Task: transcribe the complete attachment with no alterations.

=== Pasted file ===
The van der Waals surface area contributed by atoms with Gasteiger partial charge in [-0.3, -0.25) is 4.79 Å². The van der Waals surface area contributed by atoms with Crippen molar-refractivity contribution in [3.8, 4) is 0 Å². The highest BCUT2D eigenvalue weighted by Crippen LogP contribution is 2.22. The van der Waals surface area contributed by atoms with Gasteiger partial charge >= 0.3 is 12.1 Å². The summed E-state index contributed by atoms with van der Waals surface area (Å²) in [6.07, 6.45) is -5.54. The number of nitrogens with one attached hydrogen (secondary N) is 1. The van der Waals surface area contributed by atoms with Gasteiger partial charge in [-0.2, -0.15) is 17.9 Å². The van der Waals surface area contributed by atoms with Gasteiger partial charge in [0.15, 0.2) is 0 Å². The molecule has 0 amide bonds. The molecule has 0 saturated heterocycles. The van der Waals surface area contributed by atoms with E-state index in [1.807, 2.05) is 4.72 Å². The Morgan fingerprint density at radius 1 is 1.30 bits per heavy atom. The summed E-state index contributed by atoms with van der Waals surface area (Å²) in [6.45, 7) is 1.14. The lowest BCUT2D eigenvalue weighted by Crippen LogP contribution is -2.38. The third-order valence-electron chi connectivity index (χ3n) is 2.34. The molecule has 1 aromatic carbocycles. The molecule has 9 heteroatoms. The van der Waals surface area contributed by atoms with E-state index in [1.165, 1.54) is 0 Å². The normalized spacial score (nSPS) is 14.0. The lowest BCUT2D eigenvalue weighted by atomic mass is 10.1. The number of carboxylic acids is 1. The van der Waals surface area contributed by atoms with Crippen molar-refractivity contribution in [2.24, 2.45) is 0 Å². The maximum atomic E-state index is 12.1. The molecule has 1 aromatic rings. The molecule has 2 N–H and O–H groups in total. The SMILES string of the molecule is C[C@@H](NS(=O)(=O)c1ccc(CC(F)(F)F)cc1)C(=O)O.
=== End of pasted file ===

The van der Waals surface area contributed by atoms with Gasteiger partial charge in [-0.3, -0.25) is 4.79 Å². The van der Waals surface area contributed by atoms with Crippen molar-refractivity contribution in [3.8, 4) is 0 Å². The highest BCUT2D eigenvalue weighted by Crippen LogP contribution is 2.22. The van der Waals surface area contributed by atoms with Gasteiger partial charge >= 0.3 is 12.1 Å². The summed E-state index contributed by atoms with van der Waals surface area (Å²) in [6.07, 6.45) is -5.54. The number of nitrogens with one attached hydrogen (secondary N) is 1. The van der Waals surface area contributed by atoms with Gasteiger partial charge in [-0.2, -0.15) is 17.9 Å². The van der Waals surface area contributed by atoms with Gasteiger partial charge in [0.15, 0.2) is 0 Å². The molecule has 0 amide bonds. The molecule has 0 saturated heterocycles. The van der Waals surface area contributed by atoms with E-state index in [1.807, 2.05) is 4.72 Å². The Morgan fingerprint density at radius 1 is 1.30 bits per heavy atom. The summed E-state index contributed by atoms with van der Waals surface area (Å²) in [6.45, 7) is 1.14. The lowest BCUT2D eigenvalue weighted by Crippen LogP contribution is -2.38. The third-order valence-electron chi connectivity index (χ3n) is 2.34. The molecule has 1 aromatic carbocycles. The molecule has 9 heteroatoms. The van der Waals surface area contributed by atoms with E-state index in [1.165, 1.54) is 0 Å². The normalized spacial score (nSPS) is 14.0. The lowest BCUT2D eigenvalue weighted by atomic mass is 10.1. The number of carboxylic acids is 1. The van der Waals surface area contributed by atoms with Crippen molar-refractivity contribution in [2.24, 2.45) is 0 Å². The maximum atomic E-state index is 12.1. The molecule has 1 aromatic rings. The molecule has 2 N–H and O–H groups in total. The SMILES string of the molecule is C[C@@H](NS(=O)(=O)c1ccc(CC(F)(F)F)cc1)C(=O)O.